These are all changes that could make a remarkable difference for school administrators. And the good news is that anyone can practice mindfulness – even if you’ve never practiced it before. It’s just about bringing attention back to what’s happening in the here and now. Even if you feel like you’re too busy or that your mind is too active, you can practice. With time, mindfulness gets easier and easier.


Try these simple mindfulness activities to start. You can practice them during your work day or after you get home. Start with just a minute or two each day, and increase the time slowly as you feel more confident.


If you’re a teacher looking for simple mindfulness exercises, you can go ahead and use these as well – or read our blog on quick mindfulness practices specifically for teachers.


mindfulness breathe


Mindful breathing

Mindful breathing isn’t about clearing your mind of all thoughts – this is a myth. Instead, it’s simply about the practice of returning to your breath over and over again. This practice strengthens the mindfulness muscle in your brain and makes it easier to stay centered during real-life challenges.


Wherever you find a moment – even 30 seconds will do – turn inward and rest your awareness on your breath. You don’t need to breathe any differently than you are; just pay attention to it. Follow your breath all the way in as it enters your lungs, and all the way out as you exhale. When your mind starts to wander, don’t judge yourself – simply return to the breath when you notice.


Use mindfulness cues

As a principal, you’re probably getting a billion notifications a day. Things like your phone ringing, an email dropping into your inbox, or someone knocking at your door can become cues to practice mindfulness rather than stressors.


Make a list of things that you could use as mindfulness cues. These could be bells, ringing, or anything that happens regularly during your day. You could start with just one cue, and increase them as you feel more confident.


Once you’ve decided on your cues, use them as a sign to take 1 to 3 mindful breaths. For example, let’s say your cue is your phone ringing. Every time you feel the phone ring, you feel like it’s an emergency – you must pick it up immediately.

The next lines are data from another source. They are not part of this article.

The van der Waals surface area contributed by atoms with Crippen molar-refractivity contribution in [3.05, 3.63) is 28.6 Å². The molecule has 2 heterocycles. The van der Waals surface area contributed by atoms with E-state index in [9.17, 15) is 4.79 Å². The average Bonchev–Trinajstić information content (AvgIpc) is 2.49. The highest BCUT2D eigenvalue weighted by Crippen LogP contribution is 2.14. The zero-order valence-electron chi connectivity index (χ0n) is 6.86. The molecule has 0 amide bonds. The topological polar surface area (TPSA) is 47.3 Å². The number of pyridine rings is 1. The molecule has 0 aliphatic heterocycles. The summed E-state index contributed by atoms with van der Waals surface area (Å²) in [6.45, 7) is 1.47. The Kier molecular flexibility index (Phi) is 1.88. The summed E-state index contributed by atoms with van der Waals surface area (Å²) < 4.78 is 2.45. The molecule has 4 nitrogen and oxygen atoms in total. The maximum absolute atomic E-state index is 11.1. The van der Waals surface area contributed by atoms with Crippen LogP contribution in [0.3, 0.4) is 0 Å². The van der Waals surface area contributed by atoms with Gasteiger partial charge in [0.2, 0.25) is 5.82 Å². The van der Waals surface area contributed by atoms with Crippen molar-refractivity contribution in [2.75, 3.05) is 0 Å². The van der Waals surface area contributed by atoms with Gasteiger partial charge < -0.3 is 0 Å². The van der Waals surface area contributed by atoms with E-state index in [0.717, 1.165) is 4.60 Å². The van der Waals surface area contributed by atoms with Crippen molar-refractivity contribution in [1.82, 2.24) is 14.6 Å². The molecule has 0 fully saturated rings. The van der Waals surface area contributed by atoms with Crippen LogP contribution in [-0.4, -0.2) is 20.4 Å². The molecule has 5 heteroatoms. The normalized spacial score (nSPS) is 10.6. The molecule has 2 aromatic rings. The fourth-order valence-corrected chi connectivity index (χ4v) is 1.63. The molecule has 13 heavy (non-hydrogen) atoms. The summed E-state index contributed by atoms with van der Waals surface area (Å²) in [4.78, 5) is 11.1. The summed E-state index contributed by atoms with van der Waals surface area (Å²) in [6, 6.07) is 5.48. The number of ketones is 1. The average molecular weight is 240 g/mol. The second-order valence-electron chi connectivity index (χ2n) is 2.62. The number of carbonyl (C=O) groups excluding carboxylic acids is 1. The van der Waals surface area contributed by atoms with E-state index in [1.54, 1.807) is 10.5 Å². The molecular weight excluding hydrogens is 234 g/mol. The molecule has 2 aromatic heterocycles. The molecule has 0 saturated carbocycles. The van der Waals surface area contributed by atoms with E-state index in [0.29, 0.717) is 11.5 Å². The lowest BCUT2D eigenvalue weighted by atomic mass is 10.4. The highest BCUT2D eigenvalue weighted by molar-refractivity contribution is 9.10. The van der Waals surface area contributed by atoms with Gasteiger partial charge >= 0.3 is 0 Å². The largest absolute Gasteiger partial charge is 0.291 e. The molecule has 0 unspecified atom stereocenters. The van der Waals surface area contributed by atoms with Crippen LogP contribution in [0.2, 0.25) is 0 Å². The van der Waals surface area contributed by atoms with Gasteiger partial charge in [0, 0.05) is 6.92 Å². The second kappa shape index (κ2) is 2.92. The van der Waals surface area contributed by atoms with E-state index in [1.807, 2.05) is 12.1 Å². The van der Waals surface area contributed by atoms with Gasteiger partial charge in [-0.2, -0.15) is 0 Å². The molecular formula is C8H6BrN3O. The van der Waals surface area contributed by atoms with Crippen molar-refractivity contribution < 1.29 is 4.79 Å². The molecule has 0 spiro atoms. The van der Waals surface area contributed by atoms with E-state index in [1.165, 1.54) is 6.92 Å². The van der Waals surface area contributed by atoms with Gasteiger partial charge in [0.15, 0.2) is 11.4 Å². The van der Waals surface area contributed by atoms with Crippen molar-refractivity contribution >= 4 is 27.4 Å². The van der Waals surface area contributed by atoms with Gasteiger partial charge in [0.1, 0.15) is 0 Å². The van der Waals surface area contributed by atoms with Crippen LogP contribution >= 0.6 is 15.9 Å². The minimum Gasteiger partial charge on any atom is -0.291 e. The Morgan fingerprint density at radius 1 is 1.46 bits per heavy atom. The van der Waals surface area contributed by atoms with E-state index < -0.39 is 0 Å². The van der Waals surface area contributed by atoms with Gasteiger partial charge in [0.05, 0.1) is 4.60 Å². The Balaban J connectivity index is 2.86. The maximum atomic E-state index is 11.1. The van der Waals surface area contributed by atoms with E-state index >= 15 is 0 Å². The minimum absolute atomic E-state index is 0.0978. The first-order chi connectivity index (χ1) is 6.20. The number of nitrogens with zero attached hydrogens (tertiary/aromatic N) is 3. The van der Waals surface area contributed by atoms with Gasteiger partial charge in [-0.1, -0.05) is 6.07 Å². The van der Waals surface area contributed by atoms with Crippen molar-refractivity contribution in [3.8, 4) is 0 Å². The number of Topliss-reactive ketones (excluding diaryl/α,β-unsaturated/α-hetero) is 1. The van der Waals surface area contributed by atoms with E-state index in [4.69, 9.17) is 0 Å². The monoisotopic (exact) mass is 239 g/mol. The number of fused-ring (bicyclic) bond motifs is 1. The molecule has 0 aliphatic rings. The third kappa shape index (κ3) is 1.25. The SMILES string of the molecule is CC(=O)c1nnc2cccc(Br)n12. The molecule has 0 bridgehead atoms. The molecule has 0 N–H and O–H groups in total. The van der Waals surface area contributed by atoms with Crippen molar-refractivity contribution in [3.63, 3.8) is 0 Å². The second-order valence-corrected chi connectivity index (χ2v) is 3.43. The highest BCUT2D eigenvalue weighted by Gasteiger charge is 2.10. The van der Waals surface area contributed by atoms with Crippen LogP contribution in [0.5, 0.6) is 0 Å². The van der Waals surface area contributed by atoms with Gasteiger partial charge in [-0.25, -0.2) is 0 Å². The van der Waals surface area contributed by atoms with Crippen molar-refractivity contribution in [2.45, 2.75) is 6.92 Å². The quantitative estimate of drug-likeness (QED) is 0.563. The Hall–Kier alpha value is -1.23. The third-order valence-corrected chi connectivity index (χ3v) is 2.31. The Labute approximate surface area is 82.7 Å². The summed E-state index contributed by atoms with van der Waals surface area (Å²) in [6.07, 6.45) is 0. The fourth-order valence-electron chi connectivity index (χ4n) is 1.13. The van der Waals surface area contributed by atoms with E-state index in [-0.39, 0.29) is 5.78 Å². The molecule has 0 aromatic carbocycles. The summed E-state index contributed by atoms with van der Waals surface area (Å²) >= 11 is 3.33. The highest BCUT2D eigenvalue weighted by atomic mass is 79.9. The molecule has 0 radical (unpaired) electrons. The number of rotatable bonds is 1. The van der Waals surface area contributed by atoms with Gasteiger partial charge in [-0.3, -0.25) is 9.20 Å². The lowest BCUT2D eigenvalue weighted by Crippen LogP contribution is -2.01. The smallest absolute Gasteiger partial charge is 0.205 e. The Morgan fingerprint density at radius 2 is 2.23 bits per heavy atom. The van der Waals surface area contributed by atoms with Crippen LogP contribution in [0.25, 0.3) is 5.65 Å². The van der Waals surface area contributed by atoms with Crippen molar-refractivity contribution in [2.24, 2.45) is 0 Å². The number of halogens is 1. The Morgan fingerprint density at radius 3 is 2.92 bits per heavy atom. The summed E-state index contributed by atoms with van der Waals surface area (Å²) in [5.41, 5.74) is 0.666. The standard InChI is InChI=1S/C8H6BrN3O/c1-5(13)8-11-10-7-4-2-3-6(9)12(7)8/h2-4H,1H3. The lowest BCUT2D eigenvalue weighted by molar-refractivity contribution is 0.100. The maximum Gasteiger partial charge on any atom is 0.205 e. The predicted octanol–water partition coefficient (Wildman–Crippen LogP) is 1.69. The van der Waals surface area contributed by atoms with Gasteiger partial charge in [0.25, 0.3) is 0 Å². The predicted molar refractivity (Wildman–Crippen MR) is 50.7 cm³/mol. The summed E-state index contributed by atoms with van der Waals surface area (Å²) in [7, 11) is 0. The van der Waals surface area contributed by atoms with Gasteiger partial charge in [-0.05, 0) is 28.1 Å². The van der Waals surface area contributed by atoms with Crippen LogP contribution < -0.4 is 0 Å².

But when you use the phone as a mindfulness cue, you remember to take some mindful breaths before answering the phone. The phone ringing becomes an opportunity and reminder to practice and become fully present in the here and now.


Lunchtime mindfulness

So many educators – both teachers and administrators alike – work through lunch. And we get it – sometimes, this is unavoidable, and we won’t be the ones to tell you that you need to take a full hour lunch every single day (although if you’re able to do so, please make this a priority!).


But you don’t need to take a full hour to enjoy a mindful lunch. It’s simply a matter of putting a halt to the multitasking that likely defines the rest of your work day and focusing only on what you’re doing in the present moment. This can be hard to do when you have a million things going on. But when you’re eating lunch, just eat lunch.


Savor your food. Notice its scent, flavor, texture, and temperature. Chew slowly and mindfully. This is very different to trying to finish your food as fast as you can. Even if you can only eat part of your lunch this way – even if it’s only one mindful bite that you take – it’s a great start.




Calm Classroom advocates for every person on a school campus – students, teachers, and principals/administrators. Our program is designed to make mindfulness as easy as possible, even for absolute beginners.  


If you, your teachers, or your students could benefit from a stress-reducing mindfulness program, we can help.